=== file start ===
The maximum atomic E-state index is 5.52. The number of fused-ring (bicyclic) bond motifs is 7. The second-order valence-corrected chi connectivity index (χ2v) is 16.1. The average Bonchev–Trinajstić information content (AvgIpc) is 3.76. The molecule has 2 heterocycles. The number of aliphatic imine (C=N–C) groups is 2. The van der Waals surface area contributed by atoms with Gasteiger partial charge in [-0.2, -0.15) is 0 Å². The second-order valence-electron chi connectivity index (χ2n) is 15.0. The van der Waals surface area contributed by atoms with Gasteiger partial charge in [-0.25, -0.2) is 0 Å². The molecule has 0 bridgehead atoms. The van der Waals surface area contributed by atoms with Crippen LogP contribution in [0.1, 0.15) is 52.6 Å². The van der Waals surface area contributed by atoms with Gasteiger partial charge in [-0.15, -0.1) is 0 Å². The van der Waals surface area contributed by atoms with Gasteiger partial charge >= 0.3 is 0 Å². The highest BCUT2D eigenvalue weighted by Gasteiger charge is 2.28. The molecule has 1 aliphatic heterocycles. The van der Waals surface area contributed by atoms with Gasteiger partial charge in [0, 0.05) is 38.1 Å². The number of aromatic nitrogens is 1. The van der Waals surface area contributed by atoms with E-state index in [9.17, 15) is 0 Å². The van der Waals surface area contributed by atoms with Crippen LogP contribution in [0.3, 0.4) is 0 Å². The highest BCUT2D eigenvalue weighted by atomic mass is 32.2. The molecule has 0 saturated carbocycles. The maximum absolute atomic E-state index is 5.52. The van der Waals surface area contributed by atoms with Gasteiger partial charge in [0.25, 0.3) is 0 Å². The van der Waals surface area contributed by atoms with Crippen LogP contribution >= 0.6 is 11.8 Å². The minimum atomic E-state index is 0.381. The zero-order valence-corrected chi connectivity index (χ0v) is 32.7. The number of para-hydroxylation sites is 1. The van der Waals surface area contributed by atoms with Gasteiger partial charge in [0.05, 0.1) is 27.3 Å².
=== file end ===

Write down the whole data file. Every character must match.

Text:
The maximum atomic E-state index is 5.52. The number of fused-ring (bicyclic) bond motifs is 7. The second-order valence-corrected chi connectivity index (χ2v) is 16.1. The average Bonchev–Trinajstić information content (AvgIpc) is 3.76. The molecule has 2 heterocycles. The number of aliphatic imine (C=N–C) groups is 2. The van der Waals surface area contributed by atoms with Gasteiger partial charge in [-0.2, -0.15) is 0 Å². The second-order valence-electron chi connectivity index (χ2n) is 15.0. The van der Waals surface area contributed by atoms with Gasteiger partial charge in [-0.25, -0.2) is 0 Å². The molecule has 0 bridgehead atoms. The van der Waals surface area contributed by atoms with Crippen LogP contribution in [0.1, 0.15) is 52.6 Å². The van der Waals surface area contributed by atoms with Gasteiger partial charge in [-0.15, -0.1) is 0 Å². The van der Waals surface area contributed by atoms with Gasteiger partial charge >= 0.3 is 0 Å². The highest BCUT2D eigenvalue weighted by Gasteiger charge is 2.28. The molecule has 1 aliphatic heterocycles. The van der Waals surface area contributed by atoms with Gasteiger partial charge in [0, 0.05) is 38.1 Å². The number of aromatic nitrogens is 1. The van der Waals surface area contributed by atoms with E-state index in [9.17, 15) is 0 Å². The van der Waals surface area contributed by atoms with Crippen LogP contribution in [0.3, 0.4) is 0 Å². The highest BCUT2D eigenvalue weighted by atomic mass is 32.2. The molecule has 0 saturated carbocycles. The maximum absolute atomic E-state index is 5.52. The van der Waals surface area contributed by atoms with Gasteiger partial charge in [0.25, 0.3) is 0 Å². The van der Waals surface area contributed by atoms with Crippen LogP contribution >= 0.6 is 11.8 Å². The minimum atomic E-state index is 0.381. The zero-order valence-corrected chi connectivity index (χ0v) is 32.7. The number of para-hydroxylation sites is 1. The van der Waals surface area contributed by atoms with Gasteiger partial charge in [0.05, 0.1) is 27.3 Å².